Chief Masterson and Ombudsman Murphy want to thank Kim Kane and all who attended this valuable discussion. Hopefully those who attended left with a deeper understanding of the obligation we all have to be responsible with our messaging on this and other topics that impact the safety of our community.
Boise, Jan. 23, 2013 - Making Boise a safer, healthier community was the goal of a discussion hosted by Boise Chief of Police Michael Masterson and Community Ombudsman Pierce Murphy. The discussion included managers from local Boise area TV and newspaper newsrooms, law enforcement and school public information officers and suicide prevention experts. The topic: How we talk about suicide can save lives.
A Message of Help and Hope: Noted suicide prevention expert Kim Kane gave a well-researched presentation and led the discussion. Kane is the former executive director of the Suicide Prevention Action Network of Idaho (SPAN Idaho). She agreed with news managers that there are times when a public purpose is served by reporting on suicide. All agreed, the key is to report on the topic with awareness and responsibility, and to always include a strong message of help and hope.
Kane utilized comprehensive studies to explain why suicide is a serious public health issue in our state. She focused on a growing body of evidence that shows how media coverage of suicide and related issues can positively or negatively impact vulnerable individuals.
Kane and other suicide prevention experts urge media and anyone talking publically about suicide to always end coverage with the following or a similar statement: If you or someone you know is in emotional distress or suicidal crisis, call 1-800-273-TALK (8255).
Other suggestions for news media; including the warning signs of suicide in a story and a web link to that important information; avoid misinformation from well meaning but potentially mis-informed subjects; use information from suicide prevention experts the story, and always offer hope.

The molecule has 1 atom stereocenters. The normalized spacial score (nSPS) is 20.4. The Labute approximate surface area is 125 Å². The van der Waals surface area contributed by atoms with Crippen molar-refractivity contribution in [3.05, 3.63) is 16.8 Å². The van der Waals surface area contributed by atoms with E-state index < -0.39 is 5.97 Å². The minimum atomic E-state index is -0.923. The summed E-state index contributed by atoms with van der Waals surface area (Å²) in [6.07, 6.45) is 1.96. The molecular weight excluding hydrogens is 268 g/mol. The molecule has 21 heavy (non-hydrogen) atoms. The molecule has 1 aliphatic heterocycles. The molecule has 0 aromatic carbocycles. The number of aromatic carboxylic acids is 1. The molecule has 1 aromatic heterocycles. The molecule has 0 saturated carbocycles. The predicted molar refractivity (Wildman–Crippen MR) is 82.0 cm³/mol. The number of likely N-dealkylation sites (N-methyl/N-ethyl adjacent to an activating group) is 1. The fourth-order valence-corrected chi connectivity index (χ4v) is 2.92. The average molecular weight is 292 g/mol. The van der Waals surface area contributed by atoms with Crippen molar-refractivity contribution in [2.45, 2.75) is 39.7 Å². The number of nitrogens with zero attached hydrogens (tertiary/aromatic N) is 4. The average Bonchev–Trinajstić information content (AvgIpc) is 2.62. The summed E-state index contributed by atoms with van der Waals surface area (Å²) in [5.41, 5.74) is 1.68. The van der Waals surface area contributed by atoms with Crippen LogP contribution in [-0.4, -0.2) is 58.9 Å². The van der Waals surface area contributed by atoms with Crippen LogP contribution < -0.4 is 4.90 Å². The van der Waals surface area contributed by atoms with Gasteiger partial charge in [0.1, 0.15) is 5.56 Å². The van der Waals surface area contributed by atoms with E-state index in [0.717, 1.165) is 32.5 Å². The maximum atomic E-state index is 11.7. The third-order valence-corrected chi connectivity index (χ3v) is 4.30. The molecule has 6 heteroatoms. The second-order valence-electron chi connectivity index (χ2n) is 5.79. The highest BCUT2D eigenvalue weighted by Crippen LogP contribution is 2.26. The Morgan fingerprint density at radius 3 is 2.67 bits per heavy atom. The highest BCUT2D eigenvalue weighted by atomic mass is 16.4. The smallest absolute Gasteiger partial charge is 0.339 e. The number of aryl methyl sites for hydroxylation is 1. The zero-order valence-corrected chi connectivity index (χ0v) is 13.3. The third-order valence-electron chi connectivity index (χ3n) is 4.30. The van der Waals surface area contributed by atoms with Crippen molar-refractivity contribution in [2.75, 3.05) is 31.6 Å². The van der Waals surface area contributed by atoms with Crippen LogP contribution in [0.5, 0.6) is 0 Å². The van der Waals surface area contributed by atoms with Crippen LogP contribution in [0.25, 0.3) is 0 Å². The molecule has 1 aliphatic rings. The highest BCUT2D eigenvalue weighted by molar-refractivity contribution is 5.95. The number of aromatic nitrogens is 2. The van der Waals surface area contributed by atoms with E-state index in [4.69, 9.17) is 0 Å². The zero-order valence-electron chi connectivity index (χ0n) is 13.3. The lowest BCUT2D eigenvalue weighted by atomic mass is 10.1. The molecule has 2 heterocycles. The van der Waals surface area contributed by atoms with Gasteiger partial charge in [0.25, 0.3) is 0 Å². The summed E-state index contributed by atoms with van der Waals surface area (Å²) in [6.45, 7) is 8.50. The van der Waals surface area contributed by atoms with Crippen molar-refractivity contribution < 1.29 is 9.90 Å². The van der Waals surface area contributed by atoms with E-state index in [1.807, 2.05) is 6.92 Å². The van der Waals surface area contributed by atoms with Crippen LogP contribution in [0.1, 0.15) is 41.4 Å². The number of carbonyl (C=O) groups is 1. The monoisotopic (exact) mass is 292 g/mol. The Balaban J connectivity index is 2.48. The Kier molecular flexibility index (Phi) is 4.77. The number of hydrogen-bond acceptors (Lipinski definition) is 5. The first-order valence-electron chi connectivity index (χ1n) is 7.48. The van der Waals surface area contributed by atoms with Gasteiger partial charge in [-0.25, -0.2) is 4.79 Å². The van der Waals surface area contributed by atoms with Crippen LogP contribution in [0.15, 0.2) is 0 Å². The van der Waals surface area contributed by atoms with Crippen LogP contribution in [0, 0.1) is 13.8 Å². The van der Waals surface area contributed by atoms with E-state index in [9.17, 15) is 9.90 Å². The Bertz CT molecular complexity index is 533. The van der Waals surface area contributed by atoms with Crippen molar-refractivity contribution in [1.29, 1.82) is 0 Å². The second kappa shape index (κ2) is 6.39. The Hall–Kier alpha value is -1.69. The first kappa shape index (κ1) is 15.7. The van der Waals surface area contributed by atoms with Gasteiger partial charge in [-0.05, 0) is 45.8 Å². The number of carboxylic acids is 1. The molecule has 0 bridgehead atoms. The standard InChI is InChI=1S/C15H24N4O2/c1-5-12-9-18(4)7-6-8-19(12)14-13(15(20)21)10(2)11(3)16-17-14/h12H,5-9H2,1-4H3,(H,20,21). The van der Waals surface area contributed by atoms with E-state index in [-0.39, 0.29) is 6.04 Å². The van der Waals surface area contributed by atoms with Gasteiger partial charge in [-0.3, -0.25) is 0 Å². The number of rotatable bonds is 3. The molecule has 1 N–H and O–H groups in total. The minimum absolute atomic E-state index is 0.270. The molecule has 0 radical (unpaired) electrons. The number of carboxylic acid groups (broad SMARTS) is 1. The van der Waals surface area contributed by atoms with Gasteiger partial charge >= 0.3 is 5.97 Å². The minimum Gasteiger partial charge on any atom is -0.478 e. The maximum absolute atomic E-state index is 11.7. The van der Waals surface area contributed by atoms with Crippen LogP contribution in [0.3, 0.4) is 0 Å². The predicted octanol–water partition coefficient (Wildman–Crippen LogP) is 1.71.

Sensitive but Critical Topic to Public Safety, Officer Safety: Chief Masterson and Ombudsman Murphy have put together a working group of mental health professionals to look at what more we can do as a community to positively impact this serious and often hidden problem faced by so many individuals and families. One of the first steps the group suggested was a frank and open discussion with local newsroom leaders and law enforcement public information officers about how media coverage and the language used can impact people on the verge of crisis.
Recent newsmaking incidents between police officers and those intent on suicide has brought more attention locally to the issue, but it is certainly not new. Studies show media coverage of high profile suicides has been responsible for choices people make on taking – or saving their own lives. All attending the discussion agreed we share an interest in keeping Boise be a safe, healthy community to live, work and do business in, which in our various roles, we all play a part.
For media reporting and message guidelines developed by national media organizations and suicide prevention groups, click on: www.ReportingOnSuicide.org
Download the Guideline .pdf here!